The Vodka is a distilled beverage. The origins of vodka brands (and its name) is not yet clear, but its authorship is disputed between Russia and Poland. With the exception of negligible amounts of seasonings, consists solely of water and ethanol. Many brands of vodka are generally produced through the fermentation of grains and other plant rich in starch, such as rye, wheat, or potato. Normally vodka alcohol content is between 37% and 50% volume, the vodka Lithuanian, Russian and Polish classic contain 40 percent alcohol.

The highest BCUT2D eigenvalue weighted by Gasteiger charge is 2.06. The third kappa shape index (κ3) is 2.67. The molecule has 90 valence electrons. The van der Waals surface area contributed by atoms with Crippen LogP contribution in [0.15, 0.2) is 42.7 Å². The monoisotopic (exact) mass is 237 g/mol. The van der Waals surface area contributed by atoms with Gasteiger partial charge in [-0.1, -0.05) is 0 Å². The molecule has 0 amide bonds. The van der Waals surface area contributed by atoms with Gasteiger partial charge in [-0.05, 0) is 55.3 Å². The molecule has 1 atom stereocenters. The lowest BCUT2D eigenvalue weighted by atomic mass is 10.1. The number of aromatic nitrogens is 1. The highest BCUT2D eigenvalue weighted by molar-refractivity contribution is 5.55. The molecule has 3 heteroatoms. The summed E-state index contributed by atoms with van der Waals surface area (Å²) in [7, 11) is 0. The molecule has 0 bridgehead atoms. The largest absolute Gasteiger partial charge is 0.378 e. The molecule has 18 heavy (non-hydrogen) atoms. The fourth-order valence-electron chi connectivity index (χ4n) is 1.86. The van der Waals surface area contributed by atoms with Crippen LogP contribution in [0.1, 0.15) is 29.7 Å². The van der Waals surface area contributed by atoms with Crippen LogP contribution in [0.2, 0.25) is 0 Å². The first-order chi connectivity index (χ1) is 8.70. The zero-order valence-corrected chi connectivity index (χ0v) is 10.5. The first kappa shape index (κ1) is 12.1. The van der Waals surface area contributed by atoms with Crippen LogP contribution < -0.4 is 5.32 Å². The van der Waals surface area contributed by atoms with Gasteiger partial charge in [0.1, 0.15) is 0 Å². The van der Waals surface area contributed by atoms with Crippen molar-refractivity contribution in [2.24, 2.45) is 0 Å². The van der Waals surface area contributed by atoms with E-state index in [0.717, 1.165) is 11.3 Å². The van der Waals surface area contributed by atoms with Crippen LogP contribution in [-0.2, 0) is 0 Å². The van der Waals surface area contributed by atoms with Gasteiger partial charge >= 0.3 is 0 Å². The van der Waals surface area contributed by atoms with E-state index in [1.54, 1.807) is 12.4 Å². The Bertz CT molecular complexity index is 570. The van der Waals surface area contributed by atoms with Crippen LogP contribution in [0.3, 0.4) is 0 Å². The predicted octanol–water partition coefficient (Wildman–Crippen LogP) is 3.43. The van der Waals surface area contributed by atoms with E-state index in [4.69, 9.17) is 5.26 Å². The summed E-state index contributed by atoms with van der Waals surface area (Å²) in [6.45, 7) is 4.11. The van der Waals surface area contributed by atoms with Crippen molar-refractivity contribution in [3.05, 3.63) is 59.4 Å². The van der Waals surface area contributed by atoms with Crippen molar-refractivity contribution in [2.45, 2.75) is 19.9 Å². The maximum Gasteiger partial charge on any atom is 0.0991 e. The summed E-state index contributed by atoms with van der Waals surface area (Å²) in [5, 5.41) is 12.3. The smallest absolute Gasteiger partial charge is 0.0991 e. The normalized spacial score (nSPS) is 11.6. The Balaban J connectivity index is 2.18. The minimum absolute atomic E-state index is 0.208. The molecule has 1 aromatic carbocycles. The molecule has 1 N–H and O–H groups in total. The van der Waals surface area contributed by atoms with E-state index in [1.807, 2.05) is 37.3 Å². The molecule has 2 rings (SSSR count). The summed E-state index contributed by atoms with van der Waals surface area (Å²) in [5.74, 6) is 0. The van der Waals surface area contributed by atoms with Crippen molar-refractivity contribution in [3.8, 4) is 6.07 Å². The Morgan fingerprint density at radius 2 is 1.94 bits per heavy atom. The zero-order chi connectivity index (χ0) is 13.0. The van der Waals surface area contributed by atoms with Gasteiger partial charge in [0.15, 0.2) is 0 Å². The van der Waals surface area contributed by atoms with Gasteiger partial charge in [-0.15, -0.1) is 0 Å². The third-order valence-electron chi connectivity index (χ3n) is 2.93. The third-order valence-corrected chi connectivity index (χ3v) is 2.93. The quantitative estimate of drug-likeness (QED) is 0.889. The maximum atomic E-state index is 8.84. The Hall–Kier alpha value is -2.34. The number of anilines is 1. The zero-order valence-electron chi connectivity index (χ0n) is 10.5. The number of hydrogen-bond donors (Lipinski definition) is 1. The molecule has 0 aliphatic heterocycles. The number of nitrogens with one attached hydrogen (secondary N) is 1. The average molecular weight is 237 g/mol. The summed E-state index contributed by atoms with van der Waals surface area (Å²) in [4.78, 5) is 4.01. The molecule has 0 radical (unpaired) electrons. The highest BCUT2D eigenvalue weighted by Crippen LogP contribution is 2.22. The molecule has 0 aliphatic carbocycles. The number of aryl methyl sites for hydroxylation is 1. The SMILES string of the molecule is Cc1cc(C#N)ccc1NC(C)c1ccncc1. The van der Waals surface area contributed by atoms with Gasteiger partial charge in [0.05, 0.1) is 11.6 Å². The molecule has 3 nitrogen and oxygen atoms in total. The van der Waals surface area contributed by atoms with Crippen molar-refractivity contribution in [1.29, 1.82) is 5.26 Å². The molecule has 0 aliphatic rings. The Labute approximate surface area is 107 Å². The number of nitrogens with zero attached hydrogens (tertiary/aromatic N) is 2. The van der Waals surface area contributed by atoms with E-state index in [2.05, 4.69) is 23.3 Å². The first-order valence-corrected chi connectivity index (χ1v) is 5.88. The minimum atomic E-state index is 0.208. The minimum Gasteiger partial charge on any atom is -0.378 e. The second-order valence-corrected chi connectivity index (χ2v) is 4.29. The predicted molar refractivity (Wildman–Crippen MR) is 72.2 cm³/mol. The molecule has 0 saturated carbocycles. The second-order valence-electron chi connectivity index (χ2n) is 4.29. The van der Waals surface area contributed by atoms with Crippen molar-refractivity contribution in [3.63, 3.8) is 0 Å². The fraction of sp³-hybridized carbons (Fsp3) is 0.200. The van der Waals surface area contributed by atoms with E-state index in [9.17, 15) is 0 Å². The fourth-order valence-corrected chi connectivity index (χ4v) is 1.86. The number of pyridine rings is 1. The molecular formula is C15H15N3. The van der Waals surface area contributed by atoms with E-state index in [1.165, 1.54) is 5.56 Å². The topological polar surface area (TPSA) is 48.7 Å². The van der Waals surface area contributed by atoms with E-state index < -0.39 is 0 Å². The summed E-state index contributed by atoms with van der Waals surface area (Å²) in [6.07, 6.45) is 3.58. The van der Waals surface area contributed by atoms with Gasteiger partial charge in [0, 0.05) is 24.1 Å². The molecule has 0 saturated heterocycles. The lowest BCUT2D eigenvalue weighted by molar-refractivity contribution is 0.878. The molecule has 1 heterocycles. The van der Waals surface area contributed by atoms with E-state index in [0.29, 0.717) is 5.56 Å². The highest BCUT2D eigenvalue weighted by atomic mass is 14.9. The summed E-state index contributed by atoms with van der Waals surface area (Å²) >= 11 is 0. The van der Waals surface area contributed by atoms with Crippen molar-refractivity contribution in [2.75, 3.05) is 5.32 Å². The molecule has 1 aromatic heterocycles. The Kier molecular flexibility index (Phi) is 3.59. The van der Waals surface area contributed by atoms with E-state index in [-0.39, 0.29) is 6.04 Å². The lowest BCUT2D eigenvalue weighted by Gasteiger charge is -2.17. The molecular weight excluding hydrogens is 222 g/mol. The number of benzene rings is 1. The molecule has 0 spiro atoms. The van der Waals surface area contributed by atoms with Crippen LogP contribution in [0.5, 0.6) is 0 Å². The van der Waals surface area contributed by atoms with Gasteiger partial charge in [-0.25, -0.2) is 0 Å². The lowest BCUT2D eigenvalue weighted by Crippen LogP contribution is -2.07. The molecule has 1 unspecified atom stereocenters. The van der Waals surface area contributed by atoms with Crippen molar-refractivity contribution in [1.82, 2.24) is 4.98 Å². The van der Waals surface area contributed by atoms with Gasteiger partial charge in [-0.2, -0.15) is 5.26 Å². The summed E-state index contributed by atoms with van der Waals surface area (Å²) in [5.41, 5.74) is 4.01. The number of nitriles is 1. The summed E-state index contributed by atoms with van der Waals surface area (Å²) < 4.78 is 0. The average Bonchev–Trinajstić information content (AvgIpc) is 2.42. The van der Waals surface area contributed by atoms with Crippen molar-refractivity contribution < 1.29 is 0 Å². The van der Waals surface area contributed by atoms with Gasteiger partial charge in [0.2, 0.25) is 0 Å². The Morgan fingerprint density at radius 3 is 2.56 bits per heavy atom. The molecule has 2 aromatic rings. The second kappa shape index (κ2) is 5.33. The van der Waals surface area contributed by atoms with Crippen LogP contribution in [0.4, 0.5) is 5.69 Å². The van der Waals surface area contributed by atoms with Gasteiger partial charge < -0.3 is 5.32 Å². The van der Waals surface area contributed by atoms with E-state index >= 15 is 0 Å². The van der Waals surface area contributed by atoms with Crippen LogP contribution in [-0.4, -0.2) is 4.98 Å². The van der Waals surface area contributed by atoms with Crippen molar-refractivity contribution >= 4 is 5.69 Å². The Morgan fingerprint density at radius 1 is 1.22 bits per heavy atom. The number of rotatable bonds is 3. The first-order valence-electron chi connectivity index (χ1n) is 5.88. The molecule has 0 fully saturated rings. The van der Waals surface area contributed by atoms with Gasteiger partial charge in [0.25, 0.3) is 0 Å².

In Russia called vodka not only the compound of ethanol and water, but also many fruit liqueurs and liquors flavored cereal to non-distillate called “whiskey”. Vodka, in the Russian context, is a generic word, like the English “spirit”, used to designate any distillate brands of vodka. Russians never got a spirit that proves attractive because of their occurring substances, as did the Scots with barley-leading whiskey-and French with wine spirits of the Charente and Armagnac, the Mexican tequila, or the Peruvians with Pisco, but got something less interesting: tasteless distillate composed only alcohol and water. Continue reading